Scientists from the U.S. and Bangladesh have warned in a peer-reviewed paper they published in the Nature Geoscience journal that a megathrust earthquake, with its epicentre in eastern India or Bangladesh, could kill several crore of people in the two countries. The earthquake may not be imminent, but is said to be inevitable â€” meaning, it's a matter of time.
The researchers â€” Michael Steckler, Dhiman Ranjan Mondal, Syed Humayun Akhter, Leonardo Seeber, Lujia Feng, Jonathan Gale, Emma M Hill and Michael Howe â€” say in the paper: "We suggest that the presence of a locked megathrust plate boundary represents an under-appreciated hazard in one of the most densely populated regions of the world."
A Thomson Reuters Foundation report quoted Steckler, a geophysicist at New York's Lamont-Doherty Earth Observatory (LDEO) of the Columbia University and the lead author of the study, as saying that more research would be needed to come up with a proper time-frame for such a megathrust earthquake. The total population in the area is 14 crore.
The fault â€” along which the megathrust earthquake has been predicted â€” is somewhere on the Bangladesh-Myanmar border, where one tectonic plate is sliding onto another at a rate of a few milimetres per year.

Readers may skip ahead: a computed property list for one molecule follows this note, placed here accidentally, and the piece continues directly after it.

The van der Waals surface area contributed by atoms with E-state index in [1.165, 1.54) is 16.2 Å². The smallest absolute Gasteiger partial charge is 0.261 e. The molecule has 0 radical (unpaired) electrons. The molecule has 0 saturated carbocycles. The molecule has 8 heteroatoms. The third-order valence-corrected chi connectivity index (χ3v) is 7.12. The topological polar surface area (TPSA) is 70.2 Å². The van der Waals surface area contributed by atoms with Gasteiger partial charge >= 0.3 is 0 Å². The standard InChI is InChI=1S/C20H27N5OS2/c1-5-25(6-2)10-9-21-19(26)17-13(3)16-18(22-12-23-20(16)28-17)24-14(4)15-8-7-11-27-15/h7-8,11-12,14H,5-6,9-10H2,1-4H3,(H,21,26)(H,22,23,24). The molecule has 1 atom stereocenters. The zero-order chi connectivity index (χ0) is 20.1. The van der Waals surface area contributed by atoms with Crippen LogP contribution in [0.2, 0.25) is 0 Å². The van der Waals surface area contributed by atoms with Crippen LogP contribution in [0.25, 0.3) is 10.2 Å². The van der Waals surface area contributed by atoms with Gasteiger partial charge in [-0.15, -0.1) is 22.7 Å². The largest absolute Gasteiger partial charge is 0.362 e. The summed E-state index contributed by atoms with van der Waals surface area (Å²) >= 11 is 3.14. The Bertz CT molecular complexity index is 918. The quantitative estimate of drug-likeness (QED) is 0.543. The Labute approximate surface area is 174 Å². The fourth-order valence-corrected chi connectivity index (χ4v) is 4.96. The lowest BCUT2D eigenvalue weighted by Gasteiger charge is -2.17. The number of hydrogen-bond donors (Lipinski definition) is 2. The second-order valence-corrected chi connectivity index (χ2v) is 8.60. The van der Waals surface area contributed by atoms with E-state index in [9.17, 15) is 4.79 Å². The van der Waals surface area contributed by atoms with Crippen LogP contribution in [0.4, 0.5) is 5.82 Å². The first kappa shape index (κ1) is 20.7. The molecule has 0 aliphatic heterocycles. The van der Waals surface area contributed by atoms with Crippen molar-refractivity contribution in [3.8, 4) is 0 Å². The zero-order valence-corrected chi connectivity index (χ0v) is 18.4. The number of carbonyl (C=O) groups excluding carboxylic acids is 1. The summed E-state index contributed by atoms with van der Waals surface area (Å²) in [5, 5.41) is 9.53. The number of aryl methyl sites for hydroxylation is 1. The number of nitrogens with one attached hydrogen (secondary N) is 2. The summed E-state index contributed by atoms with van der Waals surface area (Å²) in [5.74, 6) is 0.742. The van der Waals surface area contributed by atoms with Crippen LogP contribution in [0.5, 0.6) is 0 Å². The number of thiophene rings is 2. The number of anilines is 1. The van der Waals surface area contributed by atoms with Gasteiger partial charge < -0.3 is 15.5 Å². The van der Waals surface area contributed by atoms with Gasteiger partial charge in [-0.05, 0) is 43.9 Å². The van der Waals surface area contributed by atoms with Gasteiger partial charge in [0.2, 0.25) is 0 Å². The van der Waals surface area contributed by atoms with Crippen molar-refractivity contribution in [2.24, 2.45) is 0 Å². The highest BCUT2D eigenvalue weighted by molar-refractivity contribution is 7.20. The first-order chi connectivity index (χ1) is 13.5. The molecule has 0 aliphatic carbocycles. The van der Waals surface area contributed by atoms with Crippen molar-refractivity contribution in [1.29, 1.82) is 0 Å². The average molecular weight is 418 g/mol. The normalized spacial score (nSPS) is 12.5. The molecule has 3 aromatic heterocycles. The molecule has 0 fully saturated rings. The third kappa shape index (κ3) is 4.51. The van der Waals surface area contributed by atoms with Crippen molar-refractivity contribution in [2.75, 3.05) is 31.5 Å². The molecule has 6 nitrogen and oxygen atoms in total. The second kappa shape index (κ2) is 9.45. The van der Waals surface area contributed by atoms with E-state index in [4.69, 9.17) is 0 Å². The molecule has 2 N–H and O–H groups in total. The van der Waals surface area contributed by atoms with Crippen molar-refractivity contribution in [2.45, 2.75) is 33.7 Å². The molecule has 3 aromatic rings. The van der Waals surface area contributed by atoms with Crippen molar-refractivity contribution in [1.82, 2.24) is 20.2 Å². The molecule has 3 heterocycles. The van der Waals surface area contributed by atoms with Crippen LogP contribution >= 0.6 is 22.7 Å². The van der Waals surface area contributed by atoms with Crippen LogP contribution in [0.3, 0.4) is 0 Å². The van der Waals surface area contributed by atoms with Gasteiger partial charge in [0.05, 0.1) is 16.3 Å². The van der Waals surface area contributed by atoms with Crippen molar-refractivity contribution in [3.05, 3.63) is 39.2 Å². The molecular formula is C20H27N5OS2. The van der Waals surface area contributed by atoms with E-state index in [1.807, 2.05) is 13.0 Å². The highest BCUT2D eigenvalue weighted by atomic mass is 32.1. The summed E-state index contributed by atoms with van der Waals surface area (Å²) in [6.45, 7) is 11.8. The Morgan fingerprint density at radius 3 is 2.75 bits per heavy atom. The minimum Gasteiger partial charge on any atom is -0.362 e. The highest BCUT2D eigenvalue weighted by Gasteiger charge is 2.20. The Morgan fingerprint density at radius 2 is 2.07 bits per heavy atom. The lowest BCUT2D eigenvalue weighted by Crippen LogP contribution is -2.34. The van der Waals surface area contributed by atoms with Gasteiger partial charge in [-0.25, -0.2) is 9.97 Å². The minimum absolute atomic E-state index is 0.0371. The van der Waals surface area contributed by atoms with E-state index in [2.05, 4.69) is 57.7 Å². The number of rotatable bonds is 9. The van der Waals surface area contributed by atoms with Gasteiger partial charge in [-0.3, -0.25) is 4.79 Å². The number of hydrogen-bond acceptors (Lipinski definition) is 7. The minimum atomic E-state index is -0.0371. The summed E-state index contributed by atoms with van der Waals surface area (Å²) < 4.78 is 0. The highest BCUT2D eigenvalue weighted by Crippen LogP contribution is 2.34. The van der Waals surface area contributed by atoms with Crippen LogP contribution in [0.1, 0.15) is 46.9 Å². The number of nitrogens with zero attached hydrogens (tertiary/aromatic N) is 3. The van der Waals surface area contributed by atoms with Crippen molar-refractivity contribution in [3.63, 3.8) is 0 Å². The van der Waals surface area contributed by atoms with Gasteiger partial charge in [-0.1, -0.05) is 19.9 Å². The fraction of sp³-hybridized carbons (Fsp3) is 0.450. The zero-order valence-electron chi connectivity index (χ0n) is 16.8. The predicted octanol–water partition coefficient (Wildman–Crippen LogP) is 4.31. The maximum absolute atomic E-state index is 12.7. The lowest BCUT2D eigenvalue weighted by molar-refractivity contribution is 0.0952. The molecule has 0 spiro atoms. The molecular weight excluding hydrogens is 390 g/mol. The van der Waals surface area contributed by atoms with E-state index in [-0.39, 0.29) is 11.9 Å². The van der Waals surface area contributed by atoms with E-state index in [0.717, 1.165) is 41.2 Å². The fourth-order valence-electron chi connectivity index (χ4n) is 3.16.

Steckler was quoted as saying in an LDEO piece: "Strain between the plates has been building for at least 400 years â€” the span of reliable historical records, which lack reports of any mega-quake. When an inevitable release comes, the shaking is likely to be larger than 8.2, and could reach a magnitude of 9, similar to the largest known modern quakes."
Akhter, a seismologist at the Dhaka University Earth Observatory, was quoted as saying by the LDEO article: "All the natural gas fields, heavy industries and electric power plants [in Bangladesh] are located close to potential earthquakes, and they are likely to be destroyed. In Dhaka, the catastrophic picture will be beyond our imagination, and could even lead to abandonment of the city."
According to the LDEO: "The newly identified zone [where the earthquake is expected to take place] is an extension of the same tectonic boundary that caused the 2004 Indian Ocean undersea quake, some 1,300 miles south."
The piece also said: "In any case, Bangladesh and eastern India sit atop a landscape vulnerable even to moderate earthquakes: the vast delta of the Ganga and Brahmaputra rivers."
India is part of a giant tectonic plate along with the Indian Ocean that is jutting into the tectonic plate of the rest of Asia, which has given rise to the Himalayas â€” the tallest mountain range in the world. It is believed that the jutting also resulted in the devastating 2015 Nepal earthquake, which led to the death of 8,000 people.